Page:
Carlee Fernandez: Bear Studies
“This… work is about cracking a bear open and seeing this human inside, like one of those Russian dolls,” says the artist of this series, called Bear Studies.
Humans have worn animal skins to take on the character or traits of those animals for a long time. This series is no exception: before the photos were taken, the artist spent two months experimenting with “finding her inner bear” while wearing the pieces of bearskin. While the austere white-and-grey background of the photos does not exactly suggest an environment common to human and bear, it certainly does make the line between the artist’s body and the bearskin more stark and bizarre.
Some of the photos seem darkly humorous (a common mood in Fernandez’s work), such as a burly, hairy, bearish torso supported by thin human legs. Standing out as more poignant, the first one I’ve selected of the bear/human divide being down the middle of the body in a vertical line seems to me to show the most unity between the two bodies – the “cracking open” of the bear to find the inner human.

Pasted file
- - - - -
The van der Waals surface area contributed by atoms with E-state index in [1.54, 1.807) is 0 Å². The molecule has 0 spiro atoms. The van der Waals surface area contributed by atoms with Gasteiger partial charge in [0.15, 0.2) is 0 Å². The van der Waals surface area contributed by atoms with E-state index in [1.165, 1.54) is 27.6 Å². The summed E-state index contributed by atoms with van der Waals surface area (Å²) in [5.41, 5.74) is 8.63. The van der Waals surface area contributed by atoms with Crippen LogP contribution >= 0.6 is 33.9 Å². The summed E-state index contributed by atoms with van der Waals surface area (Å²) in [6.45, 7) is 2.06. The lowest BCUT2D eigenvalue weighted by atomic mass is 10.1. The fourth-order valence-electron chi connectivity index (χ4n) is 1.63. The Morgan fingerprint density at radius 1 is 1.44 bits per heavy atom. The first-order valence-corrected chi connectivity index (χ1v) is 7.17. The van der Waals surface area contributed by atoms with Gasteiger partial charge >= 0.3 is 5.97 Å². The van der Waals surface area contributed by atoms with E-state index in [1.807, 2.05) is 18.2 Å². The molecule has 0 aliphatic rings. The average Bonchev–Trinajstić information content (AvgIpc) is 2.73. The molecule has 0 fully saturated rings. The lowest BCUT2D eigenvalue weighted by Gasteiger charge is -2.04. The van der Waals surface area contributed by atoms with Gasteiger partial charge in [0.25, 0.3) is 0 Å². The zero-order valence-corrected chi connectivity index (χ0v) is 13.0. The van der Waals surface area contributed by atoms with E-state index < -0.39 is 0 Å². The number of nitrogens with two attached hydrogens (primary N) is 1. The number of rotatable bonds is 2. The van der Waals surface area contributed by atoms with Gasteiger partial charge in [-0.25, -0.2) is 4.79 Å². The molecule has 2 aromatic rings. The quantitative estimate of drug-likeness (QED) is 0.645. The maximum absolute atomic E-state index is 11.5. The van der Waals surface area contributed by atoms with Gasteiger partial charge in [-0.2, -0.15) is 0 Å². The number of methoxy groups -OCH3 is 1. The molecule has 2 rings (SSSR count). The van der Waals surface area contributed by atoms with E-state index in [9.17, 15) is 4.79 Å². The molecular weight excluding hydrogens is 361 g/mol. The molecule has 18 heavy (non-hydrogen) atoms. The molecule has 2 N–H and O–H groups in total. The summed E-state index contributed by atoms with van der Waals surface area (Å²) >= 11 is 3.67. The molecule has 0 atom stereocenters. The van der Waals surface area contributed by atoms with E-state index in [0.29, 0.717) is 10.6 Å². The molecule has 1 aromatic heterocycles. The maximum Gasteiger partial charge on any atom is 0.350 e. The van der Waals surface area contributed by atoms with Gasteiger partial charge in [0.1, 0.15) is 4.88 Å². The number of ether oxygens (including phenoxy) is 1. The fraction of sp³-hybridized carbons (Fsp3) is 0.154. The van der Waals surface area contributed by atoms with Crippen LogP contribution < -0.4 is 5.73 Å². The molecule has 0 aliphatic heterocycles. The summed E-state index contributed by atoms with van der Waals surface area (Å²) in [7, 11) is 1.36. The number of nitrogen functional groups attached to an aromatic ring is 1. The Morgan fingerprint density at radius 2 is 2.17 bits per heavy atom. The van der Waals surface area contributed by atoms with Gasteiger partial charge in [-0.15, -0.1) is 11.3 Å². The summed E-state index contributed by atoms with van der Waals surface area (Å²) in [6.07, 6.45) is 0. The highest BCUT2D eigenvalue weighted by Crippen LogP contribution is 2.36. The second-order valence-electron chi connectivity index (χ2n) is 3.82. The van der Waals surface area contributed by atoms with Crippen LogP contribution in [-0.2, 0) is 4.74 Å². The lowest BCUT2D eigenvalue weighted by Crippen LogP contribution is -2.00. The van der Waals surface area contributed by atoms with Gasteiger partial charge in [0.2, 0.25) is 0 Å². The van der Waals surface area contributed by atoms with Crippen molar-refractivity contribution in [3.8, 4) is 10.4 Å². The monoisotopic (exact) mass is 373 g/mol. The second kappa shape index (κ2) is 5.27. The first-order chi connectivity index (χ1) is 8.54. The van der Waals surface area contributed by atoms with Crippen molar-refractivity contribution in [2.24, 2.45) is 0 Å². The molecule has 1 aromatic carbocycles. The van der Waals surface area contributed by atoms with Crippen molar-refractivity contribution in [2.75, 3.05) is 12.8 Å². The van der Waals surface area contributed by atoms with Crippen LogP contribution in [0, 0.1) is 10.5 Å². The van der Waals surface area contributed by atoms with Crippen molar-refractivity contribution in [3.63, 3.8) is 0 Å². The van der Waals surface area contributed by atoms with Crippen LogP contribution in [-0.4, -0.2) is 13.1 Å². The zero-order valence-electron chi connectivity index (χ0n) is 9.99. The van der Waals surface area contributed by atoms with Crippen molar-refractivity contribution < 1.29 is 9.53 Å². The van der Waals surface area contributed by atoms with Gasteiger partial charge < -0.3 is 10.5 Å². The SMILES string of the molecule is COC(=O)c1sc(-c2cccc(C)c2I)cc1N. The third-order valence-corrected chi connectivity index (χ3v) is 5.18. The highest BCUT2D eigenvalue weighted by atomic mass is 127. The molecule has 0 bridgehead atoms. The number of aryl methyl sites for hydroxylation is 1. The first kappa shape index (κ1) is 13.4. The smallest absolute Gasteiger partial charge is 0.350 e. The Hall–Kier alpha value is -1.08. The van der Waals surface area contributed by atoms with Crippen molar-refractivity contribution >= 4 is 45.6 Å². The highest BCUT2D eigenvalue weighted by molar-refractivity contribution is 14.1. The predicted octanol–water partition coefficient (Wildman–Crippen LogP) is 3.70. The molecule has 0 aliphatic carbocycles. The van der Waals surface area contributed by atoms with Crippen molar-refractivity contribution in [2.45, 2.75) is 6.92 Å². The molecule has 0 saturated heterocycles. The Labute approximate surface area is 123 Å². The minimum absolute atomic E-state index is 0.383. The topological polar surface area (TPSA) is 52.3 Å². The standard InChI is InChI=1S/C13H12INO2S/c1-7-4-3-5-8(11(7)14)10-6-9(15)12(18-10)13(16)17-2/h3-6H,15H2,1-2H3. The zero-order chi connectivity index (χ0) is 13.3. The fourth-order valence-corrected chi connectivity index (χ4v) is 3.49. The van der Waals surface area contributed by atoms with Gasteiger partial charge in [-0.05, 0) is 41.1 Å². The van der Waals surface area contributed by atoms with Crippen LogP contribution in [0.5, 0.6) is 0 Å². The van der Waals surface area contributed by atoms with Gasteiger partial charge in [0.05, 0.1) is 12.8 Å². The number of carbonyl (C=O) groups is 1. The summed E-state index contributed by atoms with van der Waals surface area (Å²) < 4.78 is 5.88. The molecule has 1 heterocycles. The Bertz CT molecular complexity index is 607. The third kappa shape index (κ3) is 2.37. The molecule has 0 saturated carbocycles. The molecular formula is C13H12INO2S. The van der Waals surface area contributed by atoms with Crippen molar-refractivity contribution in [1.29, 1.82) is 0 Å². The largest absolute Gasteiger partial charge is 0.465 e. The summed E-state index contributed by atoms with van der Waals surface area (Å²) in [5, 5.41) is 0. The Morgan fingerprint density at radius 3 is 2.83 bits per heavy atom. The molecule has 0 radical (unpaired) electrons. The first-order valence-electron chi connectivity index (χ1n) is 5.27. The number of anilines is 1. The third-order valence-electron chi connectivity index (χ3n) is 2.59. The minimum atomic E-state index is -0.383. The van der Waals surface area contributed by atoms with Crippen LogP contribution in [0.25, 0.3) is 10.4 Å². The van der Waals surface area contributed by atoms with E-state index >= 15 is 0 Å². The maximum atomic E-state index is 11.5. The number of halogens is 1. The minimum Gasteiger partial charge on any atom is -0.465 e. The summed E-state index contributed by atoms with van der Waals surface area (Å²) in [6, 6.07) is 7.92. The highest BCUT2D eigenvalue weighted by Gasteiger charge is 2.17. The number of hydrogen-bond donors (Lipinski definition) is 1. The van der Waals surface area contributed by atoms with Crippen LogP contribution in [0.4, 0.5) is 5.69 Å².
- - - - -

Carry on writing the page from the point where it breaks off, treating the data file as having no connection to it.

While the artist describes her intent as “to try out for being a bear,” the photographs do a lot more. There are both vulnerability and power implied in the combination of the nude human body and the dead bears’ skin. The photos seem to show the humanity, and fragility, of the bear beside the power of the naked human, when we might often expect the opposite. The bear that Fernandez becomes is an odd one – equal parts languorous and awkward; powerful and pathetic. Possibly the greatest success of this work, to me, is that it shows that it is seldom possible to rid ourselves of human trappings, body language, cultural contexts, and power over other creatures – that when we audition for the part of a bear, we can only become an odd and confusing hybrid, both human and animal, and neither.
More of Fernandez’s work can be found on her website.
An article about Bear Series that offers information about the artist’s process and intent can be found here.